POV: The Secret to Wildlife Conservation Might Be the “Animal Agency” Approach—Giving Creatures a Role in Their Own Preservation
From Indian leopards to New England deer, wild animals are living in cities and suburbs, and protecting them—and humans—means not seeing them as things to be managed
Human-caused pressures on the environment like climate change and deforestation are bringing wild animals into greater contact with human society—from deer in Massachusetts to rhesus macaques in India, wolves in Europe, and hyenas in Ethiopia. Roaming in urban and suburban regions, these wild animals develop complex behavior that is attuned to their surroundings in ways humans neither want nor expect—birds singing at higher pitches to beat traffic noise, lizards that evolve to run on smooth walls rather than coarse branches.
I experienced one example of this myself when conducting research activities on urban leopards in India. The Sanjay Gandhi National Park, located within Mumbai, shelters an abnormally high density of leopards. These top predators routinely roam the busy streets of Mumbai—a city home to more than 20 million people—enter buildings, cross highways, and prey on domestic animals. Such high densities and behavior deviate from the common image of leopards as solitary and highly territorial animals, and suggest that the leopards of Mumbai have adapted their habitat requirements and social structures to take advantage of the resources of the urban and suburban environment.
In this context, wildlife managers and conservationists constantly need to find new ways to protect wild animals while minimizing conflicts with humans. In a recent study published in Conservation Biology, my coauthors and I argue that to succeed we need to consider animal agency—we need to recognize animals as complex beings, whose individuality and sociality influence their relationships with humans. Instead of treating wildlife as objects to be managed, we can look to animals’ behaviors, letting their actions, personalities, group decisions, and relations to humans illuminate better ways to help preserve their populations. In this way, animals can be seen as partners in their own conservation.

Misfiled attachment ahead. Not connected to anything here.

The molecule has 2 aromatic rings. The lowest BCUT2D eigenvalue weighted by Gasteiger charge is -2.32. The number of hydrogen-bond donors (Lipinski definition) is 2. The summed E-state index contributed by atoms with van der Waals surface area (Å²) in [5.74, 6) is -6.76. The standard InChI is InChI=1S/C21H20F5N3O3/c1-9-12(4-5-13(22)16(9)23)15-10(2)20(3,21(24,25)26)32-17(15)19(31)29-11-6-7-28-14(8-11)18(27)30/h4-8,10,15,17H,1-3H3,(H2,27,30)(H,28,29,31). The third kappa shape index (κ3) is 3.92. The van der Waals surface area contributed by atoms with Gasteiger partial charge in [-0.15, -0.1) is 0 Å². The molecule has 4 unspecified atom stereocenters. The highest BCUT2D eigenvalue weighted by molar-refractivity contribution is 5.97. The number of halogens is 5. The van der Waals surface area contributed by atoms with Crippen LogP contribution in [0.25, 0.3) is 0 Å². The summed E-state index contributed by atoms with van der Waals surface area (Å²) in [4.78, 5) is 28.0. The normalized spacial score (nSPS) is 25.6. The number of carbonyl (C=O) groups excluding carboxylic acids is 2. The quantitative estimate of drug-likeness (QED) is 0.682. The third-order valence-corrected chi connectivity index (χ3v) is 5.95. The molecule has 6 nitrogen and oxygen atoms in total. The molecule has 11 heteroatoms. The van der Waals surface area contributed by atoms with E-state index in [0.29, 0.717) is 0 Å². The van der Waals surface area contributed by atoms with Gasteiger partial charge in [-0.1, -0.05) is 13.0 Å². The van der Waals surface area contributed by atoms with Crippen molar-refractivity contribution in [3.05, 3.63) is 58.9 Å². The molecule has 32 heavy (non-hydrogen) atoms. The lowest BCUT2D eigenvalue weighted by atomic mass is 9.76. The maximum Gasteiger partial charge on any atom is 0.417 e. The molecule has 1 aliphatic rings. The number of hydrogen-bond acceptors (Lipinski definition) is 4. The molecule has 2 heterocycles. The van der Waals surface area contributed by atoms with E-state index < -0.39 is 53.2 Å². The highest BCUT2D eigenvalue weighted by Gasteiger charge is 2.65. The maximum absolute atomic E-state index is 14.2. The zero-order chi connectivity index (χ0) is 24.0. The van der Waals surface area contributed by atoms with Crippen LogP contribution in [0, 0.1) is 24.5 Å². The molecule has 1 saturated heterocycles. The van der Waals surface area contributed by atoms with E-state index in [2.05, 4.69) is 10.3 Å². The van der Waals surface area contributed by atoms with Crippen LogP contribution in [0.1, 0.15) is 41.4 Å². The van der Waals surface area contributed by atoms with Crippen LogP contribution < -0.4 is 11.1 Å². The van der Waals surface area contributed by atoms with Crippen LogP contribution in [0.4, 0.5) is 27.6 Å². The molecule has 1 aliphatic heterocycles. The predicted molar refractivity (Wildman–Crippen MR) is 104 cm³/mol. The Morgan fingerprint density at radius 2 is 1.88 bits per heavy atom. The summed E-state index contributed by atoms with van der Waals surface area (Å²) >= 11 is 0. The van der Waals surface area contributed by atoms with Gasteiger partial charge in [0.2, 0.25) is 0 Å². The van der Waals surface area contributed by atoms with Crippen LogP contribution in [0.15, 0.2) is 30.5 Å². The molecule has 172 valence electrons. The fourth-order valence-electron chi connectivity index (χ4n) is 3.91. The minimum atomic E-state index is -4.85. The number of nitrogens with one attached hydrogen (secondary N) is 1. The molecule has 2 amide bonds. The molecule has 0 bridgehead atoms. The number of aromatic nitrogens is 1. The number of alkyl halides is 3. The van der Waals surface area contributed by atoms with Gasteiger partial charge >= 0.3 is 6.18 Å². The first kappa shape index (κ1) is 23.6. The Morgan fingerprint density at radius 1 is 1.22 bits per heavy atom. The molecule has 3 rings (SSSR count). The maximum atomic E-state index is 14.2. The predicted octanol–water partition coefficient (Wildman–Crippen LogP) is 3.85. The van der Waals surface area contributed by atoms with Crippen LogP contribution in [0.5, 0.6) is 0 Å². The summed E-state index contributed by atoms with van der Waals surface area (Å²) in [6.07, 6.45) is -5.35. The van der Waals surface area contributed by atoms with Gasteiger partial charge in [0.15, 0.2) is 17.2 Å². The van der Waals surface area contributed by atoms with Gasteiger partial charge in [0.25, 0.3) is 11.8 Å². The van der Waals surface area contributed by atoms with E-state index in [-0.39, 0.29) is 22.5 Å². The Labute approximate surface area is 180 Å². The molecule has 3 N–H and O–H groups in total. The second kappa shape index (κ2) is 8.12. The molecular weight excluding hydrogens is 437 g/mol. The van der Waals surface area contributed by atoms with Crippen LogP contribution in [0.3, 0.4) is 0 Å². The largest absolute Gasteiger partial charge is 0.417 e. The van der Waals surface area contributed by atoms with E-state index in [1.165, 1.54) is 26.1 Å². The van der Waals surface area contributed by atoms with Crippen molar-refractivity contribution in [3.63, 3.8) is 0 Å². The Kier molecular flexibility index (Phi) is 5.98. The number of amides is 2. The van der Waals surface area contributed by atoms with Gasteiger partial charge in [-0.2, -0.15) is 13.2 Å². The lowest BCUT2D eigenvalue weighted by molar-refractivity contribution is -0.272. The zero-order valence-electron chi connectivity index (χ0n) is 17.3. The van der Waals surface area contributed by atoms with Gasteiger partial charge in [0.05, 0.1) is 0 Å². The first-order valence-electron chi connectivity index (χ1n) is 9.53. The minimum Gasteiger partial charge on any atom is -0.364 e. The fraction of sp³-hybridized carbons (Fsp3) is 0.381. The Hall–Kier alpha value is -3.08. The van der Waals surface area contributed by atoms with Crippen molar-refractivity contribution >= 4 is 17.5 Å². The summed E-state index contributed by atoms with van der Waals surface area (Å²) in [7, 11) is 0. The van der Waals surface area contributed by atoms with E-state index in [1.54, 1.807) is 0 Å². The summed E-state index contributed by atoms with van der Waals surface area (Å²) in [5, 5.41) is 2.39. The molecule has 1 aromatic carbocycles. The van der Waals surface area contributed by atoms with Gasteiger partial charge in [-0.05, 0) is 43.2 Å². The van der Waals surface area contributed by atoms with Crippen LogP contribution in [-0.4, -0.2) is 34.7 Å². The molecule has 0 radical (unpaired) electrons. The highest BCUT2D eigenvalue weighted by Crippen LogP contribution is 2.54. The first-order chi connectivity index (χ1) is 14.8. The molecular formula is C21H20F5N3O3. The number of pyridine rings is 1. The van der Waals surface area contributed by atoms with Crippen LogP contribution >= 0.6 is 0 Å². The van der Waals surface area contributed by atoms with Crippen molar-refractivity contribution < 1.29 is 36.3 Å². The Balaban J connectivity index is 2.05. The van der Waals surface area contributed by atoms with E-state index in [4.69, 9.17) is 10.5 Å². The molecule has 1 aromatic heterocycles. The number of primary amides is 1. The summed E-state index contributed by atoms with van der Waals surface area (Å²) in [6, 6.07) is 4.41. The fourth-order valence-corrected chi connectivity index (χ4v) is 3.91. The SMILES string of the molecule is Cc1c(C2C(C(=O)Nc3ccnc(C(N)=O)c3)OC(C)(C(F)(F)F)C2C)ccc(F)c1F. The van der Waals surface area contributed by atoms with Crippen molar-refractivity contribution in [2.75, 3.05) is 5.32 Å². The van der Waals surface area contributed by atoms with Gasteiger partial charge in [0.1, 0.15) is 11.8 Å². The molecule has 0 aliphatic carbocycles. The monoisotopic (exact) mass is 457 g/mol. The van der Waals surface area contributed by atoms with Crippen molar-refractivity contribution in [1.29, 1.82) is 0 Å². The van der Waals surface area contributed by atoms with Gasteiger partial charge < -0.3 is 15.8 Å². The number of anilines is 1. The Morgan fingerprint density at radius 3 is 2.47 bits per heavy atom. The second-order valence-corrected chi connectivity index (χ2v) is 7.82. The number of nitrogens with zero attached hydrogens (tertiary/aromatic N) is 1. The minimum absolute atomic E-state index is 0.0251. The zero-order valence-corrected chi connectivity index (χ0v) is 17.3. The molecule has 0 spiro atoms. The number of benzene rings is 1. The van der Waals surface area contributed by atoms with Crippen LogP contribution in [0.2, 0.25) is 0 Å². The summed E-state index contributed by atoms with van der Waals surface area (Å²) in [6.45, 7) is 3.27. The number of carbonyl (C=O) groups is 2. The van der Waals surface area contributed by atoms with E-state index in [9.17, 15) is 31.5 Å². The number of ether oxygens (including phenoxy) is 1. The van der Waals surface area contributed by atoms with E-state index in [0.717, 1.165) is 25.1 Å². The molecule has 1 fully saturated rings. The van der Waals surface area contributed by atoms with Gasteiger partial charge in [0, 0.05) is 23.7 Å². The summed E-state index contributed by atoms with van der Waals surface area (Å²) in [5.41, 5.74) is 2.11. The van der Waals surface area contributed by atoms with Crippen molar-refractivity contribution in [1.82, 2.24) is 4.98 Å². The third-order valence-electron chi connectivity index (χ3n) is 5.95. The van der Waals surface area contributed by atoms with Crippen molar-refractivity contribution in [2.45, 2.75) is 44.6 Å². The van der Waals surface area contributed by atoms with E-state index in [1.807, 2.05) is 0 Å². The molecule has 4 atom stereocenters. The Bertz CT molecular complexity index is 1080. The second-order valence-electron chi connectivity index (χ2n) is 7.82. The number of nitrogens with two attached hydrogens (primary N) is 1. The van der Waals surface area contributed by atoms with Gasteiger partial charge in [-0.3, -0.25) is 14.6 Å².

Multiple studies have shown that animals already have agency. That is, wild animals can adapt to, and exert influence on, human activities and behavior because of their sentience, individuality, and even cultures. For example, female bottlenose dolphins have had lasting and complex relationships with fishers in Brazil, and individual dolphins have socially learned cooperative foraging tactics that benefit both dolphins and humans. In some parts of Bulgaria, brown bears and humans have learned to cohabit by developing relations of mutual trust and respect through repeated, conflict-free, peaceful encounters.
In the context of conservation, this means that animals already actively influence and participate in conservation and management outcomes, and do so in ways that constantly reshape the landscapes, cultures, and histories that humans and wildlife share. Throughout history, diverse communities have recognized animal agency, and incorporated it into how they manage wildlife. For example, in the Arctic, recognition of marine mammals’ personhood is an important tenet of Nunavik Inuit communities who have sustainably managed beluga whale populations for generations.
Only a few Western conservationists really consider animal agency. But those who do have seen promising results: leveraging the participation of beavers in watershed management or allowing gulls to show them where they prefer to make their nests in urban regions of the Netherlands.
In our research, we examined more than 190 studies of different wildlife conservation and management practices, looking at the assumptions underpinning each approach and its outcomes. We then reviewed findings from fields that share an interest in understanding the complexity of animals, their relations to their environments and to humans, and how these dynamics can and should shape human treatment of nonhuman animals.
In our paper, we explain how protecting species’ cultural and social systems is essential for their survival. Viewing animals as active participants in conservation policymaking encourages us to better understand and represent animals’ perspectives, interests, and rights. It can also augment existing and emergent practices that incorporate facets of animal agency, such as ecological justice, which calls on us to recognize that animals have the same entitlement to space and resources that humans do.
Although engaging with animal agency does not mean easily solving ecologically, politically, and culturally fraught conservation challenges, it is a necessary step forward to face the ongoing loss of global biodiversity.
Émilie Edelblutte is a geographer and Boston University PhD candidate in earth and environment. She is also a fellow in the BU Global Development Policy Center’s Land Use and Livelihoods Initiative and a research assistant for a National Science Foundation–funded project on suburban deer management.